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`Digital video is liberating'

With the explosion in technology and media, two iconic filmmakers, Govind Nihalani and Rakesh Sharma, discuss how to get the message past the general dumbing down

There's a greater curiosity for factual films worldwide RAKESH SHARMA

FORMIDABLE TALENTS BOTH The fire still burns within Rakesh Sharma and Govind Nihalani Photo: R. RAGU

Prakriti Foundation's first annual documentary festival brought together filmmakers Rakesh Sharma and Govind Nihalani as jury member and chief guest. Sharma's Final Solution, a stunning overview of the Gujarat riots, continues to win awards across the globe, while Nihalani's smashing debut, Aakrosh and Ardh Satya's fire burns as fiercely despite a changed world. Known for their outspokenness and commitment, Sharma and Nihalani exchange views with the ease of a sawal-jawab on the sitar and the tabla.

GOWRI RAMNARAYAN listens in...

Govind Nihalani: Both my Dev and your Final Solution deal with the Gujarat riots.

Rakesh Sharma: I had to use the documentary format to go beyond an account of grief and tragedy, to look at how the common people participated in the event. Even initially, hostile viewers admitted, "We didn't know the pattern you showed us."

Nihalani: That's because people relate a documentary with reality, with eyewitness reports of what happened. A feature film creates characters and events right in front of you. So people can say, no, this is not what happened.

Sharma: I use the same elements as you do, narrate a story with sub-stories, inter-cut with political drama.

Nihalani: I noticed!

Sharma: Your Tamas provoked the first co-ordinated nationwide extra-legal protest against a feature film.

Nihalani: A gang came to my house. I managed to escape.

Sharma: Your Dev and Tamas deal with the same theme. With 15 years between them, any difference in the reaction?

Nihalani: The censors cleared Tamas without a single cut. In Dev, I was asked to delete words like Gujarat and Ayodhya. Shows how intolerance has grown.

Sharma: Why?

Nihalani: Religion has emerged as a major rallying point. No party is going to let censorship go; it's a powerful weapon of control. Precisely why the fight must also continue. Won't be a straight confrontation. Remember how Eastern Europe developed guerrilla creativity under the Soviet regime? Attacks on the system were camouflaged as comedy.

Sharma: Yiri Menzel! In Poland the subtext of Kieslowski's film showing men blinded in the war was not anti-war, but about ideological hardening. Do you think we don't have that kind of approach in India because there's no overt suppression?

Nihalani: Our '70s-'80s government-funded parallel cinema movement critiqued certain institutions. Didn't agitate for a change in the system of governance. Then TV came, markets opened up. Today the filmmaker thinks he has a choice. He will do a popular film and move on to a significant one. Never happens. But the documentarist doesn't feel that India shines. Since it is a less expensive medium he can speak his mind.

Sharma: Digital video has liberated us. Documentaries have begun to get theatrical releases. There's a greater curiosity for factual films worldwide.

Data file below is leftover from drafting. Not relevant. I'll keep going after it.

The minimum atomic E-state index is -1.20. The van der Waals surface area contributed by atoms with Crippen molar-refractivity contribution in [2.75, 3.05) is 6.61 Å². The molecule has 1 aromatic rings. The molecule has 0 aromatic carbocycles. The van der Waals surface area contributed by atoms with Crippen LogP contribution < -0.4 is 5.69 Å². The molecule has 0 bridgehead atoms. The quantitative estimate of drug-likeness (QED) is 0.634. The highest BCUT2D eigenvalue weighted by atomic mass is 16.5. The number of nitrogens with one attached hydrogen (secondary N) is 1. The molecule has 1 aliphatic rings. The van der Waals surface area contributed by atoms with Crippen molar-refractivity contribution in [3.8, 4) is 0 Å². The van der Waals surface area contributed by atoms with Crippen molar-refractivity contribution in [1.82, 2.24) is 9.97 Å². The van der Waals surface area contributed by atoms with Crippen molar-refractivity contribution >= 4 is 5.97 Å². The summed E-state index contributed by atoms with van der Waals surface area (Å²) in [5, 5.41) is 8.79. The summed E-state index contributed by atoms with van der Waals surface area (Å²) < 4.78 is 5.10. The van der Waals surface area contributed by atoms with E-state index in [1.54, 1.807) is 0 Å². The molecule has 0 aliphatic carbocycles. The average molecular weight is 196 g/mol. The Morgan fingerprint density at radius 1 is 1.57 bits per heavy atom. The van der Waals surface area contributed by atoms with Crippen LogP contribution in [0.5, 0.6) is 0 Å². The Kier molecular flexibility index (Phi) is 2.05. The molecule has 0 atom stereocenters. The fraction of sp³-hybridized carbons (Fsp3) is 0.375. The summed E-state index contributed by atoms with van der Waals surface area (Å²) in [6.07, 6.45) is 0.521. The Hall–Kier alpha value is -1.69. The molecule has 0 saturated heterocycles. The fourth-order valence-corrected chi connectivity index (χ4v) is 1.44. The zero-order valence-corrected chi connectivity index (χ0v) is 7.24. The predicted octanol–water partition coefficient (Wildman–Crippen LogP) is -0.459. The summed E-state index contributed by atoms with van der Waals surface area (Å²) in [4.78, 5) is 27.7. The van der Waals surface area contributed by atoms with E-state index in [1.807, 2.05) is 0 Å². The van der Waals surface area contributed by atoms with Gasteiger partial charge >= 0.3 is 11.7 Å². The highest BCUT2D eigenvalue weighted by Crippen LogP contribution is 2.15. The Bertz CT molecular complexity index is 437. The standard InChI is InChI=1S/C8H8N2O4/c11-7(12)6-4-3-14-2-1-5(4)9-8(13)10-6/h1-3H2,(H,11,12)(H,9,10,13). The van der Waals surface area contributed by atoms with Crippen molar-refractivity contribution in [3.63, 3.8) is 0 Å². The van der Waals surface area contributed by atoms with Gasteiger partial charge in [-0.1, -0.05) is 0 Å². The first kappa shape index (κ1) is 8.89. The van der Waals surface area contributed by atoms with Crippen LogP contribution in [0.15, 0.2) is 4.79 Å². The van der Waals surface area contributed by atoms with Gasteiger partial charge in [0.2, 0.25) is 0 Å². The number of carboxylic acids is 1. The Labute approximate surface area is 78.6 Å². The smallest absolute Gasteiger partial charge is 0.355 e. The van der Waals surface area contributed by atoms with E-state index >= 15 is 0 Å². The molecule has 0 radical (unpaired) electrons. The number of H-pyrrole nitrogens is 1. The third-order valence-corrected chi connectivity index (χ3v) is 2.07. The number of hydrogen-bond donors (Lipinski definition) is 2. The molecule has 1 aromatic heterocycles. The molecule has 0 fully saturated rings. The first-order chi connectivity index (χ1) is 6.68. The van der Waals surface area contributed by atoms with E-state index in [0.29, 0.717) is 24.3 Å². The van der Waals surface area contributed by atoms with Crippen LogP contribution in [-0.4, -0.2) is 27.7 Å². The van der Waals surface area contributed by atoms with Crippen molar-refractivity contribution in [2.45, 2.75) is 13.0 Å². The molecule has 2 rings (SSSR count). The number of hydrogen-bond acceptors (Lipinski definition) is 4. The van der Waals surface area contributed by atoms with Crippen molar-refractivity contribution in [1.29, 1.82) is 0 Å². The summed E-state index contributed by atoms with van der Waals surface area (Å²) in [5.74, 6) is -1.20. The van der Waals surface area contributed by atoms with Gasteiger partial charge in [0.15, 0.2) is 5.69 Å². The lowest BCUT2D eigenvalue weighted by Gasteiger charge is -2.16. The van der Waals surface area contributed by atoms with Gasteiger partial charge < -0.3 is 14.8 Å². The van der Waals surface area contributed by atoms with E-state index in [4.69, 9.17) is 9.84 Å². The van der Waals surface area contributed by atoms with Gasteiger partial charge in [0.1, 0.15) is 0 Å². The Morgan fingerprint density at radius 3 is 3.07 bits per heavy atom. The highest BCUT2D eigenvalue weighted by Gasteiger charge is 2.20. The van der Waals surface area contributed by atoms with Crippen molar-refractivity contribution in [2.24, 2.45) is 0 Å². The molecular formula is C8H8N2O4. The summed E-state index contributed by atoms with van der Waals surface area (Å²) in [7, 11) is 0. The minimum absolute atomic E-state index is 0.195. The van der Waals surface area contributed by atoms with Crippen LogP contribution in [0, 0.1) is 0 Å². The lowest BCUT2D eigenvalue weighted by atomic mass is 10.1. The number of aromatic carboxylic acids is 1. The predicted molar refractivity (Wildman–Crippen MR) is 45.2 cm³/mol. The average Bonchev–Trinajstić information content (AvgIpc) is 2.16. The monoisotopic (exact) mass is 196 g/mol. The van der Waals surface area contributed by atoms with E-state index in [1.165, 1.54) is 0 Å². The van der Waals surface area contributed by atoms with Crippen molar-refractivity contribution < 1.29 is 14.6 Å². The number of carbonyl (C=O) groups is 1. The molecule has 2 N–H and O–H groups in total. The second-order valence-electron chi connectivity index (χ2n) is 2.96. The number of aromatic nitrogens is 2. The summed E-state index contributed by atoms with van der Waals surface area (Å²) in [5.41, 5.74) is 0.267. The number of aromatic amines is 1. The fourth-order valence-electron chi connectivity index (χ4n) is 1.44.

Nihalani: Audiences have become fragmented as never before. The multiplex film is a new genre, where experiment means telling a Romeo-Juliet story in a different format.

Sharma: Anand Patwardhan's War and Peace got gate collections higher than Paheli and Bunty Aur Babli.

Nihalani: Can't blame the filmmakers alone. Our '70s movement was supported by government funds and the media. Now the media is totally seduced by glitz.

Sharma: Newspapers have reinvented themselves as marketing magazines.

Nihalani: We'd better find a way to reach this audience, and reach it well. Maybe a new cinema will emerge again.

Sharma: In Bobby the lovers run away. In Dilwale Dulhaniya Le Jayenge the boy refuses to elope. Rebellion is no longer chic or cool — Shah Rukh Khan and Anil Ambani are youth icons now. Liberalisation removed polarities from politics, and from art too, it seems.

Nihalani: Have you seen any recent film showing a goonda or dakoo as a victim of socio-political injustice?

Sharma: Rebels are projected as synthetic criminals without any organic background.

Nihalani: The source of funding decides the kind of film. The huge NRI territory derives cultural identity from a regressive nostalgia. Why is the NRI guy going backwards?

Sharma: Our society is full of turmoil. Why aren't they reflected in our creative work?

Nihalani: The search goes on, something clicks and you go for it.

Sharma: But distribution! We had a market slogan "Pirate and Circulate" — a free copy if you make five copies and circulate them. I went to every TV channel and offered the film free of cost. (Laughs) No one took it.

Nihalani: There's a parallel market in home entertainment. Documentaries and shorts will soon acquire the status of a short story, essay or poem.

Sharma: New models are being developed. I can say pay Rs. 5 per viewing or Internet viewing, and generate resources to make more films.

Nihalani: Go to spaces not controlled by the state; don't look for state sponsorship.

Sharma: With Internet, and all the exploding technologies, state censorship is fighting a losing battle. Transponders too are becoming affordable for private broadcasting. These challenges are more exciting than just making a film.

Nihalani: Extra legal censorship is getting stronger. It's a recognition of the power of art. So fight on. Go for guerrilla creativity.

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